Apart from this, it has been found that teachers also have a role to play in enhancing students' motivation. Based on our own teaching experience and classroom observation, it is a common phenomenon that students' motivation to learn is usually enhanced if their teachers possess effective teaching strategies, interpersonal and communication skills, and they are able to care about the individual learning needs. This finding actually agrees with those obtained from the study conducted by Hardre, Chen, Huan, Chiang, Jen & Warden (2006) in Taiwan.
Factors related to Educational Policies
Factors related to educational policies include medium of instruction, and ability grouping (banding).
According to the researches reviewed, educational policies like those about the medium of instruction and ability group (banding) can influence students' learning motivation as well.
Since Salili & Lai's (2003) study on the medium of instruction and ability group (banding) was conducted in Hong Kong just a few years ago, it can certainly reflect the real situation in Hong Kong. In fact, what we have observed in the local language classroom in a CMI secondary school does comply with the findings obtained from Salili & Lai's (2003) study. One can easily see that students in CMI schools are more motivated towards learning English as suggested in Salili & Lai's (2003) study. This is because they have fewer chances to learn and practise their English when compared to their counterparts in EMI schools as most of their lessons are conducted in their mother tongue --- Cantonese. However, further research has to be done next year as there will be a new educational policy about the medium of instruction. The Education Bureau has decided to fine-tune the current policy which divides schools into CMI and EMI secondary schools, and let schools decide which medium of instruction should be used by basing a set of criteria proposed by the Education Bureau related to students' language proficiency. (HKSAR Education Bureau, 2008)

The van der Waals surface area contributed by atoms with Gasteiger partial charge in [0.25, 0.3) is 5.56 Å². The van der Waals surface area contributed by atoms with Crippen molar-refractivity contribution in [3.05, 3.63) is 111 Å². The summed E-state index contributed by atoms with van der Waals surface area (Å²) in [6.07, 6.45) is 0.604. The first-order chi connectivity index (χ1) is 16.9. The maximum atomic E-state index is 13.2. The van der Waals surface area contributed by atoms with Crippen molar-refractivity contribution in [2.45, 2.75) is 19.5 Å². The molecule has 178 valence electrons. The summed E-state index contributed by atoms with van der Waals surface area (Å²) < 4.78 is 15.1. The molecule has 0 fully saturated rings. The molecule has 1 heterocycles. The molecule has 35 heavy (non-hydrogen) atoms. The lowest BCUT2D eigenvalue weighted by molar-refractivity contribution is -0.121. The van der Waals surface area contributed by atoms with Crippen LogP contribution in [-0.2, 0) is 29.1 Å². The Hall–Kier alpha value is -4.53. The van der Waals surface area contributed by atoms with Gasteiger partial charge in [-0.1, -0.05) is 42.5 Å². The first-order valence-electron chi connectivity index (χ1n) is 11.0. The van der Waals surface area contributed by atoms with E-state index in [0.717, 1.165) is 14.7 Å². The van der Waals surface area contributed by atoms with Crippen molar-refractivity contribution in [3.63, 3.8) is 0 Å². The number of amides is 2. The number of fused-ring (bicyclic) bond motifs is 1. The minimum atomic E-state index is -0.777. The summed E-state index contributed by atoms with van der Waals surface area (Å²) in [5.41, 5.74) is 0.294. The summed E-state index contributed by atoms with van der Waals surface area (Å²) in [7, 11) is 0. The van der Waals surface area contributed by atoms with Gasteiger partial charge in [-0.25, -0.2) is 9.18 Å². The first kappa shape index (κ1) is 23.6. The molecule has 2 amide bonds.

Besides that, based on our own observation in various local schools, the adverse labeling effect of the educational policy about ability group (banding) does have a have great influence on students' motivation as shown in Salili & Lai's (2003) study. Students in upper band schools (i.e. schools for students with a weaker learning ability) are usually less motivated as they are perceived as low achievers and sometimes as ‘useless' or ‘rubbish' by parents or teachers. On the other hand, students in lower band schools (i.e. schools in which students are more capable in terms of learning ability) are more motivated in learning as they usually enjoy a greater sense of achievement in their studies and are often perceived as ‘the pillars of the future' by parents, teacher and the society. Thus, this in turn drives them to work harder in school in order to meet the high expectations from family and teachers.
After examining the factors that affect EFL learners' motivation in Hong Kong secondary schools, here are some useful implications derived for teachers.
Firstly, as discussed above, individual differences can directly affect motivation. Therefore, in order to enhance students' motivation, teachers should be sensitive to students' individual differences, such as their learning abilities, confidence, etc. It is suggested that teachers should do a diagnostic test or a questionnaire survey with students so as to know more about students' learning styles and individual needs. Based on the information obtained, teachers can then cater for individual differences and better their teaching in the classroom.
Secondly, it is undoubted that learning interest is another factor affecting students' motivation. It is suggested that teachers can arouse students' interests by conducting interactive and fun activities in the classroom, which in turn can increase learners' motivation. This is supported by Wu (2004) that students' interests can be raised by conducting activities. It is also recommended that teachers may integrate English learning into students' favourite subjects like Geography and Liberal Studies.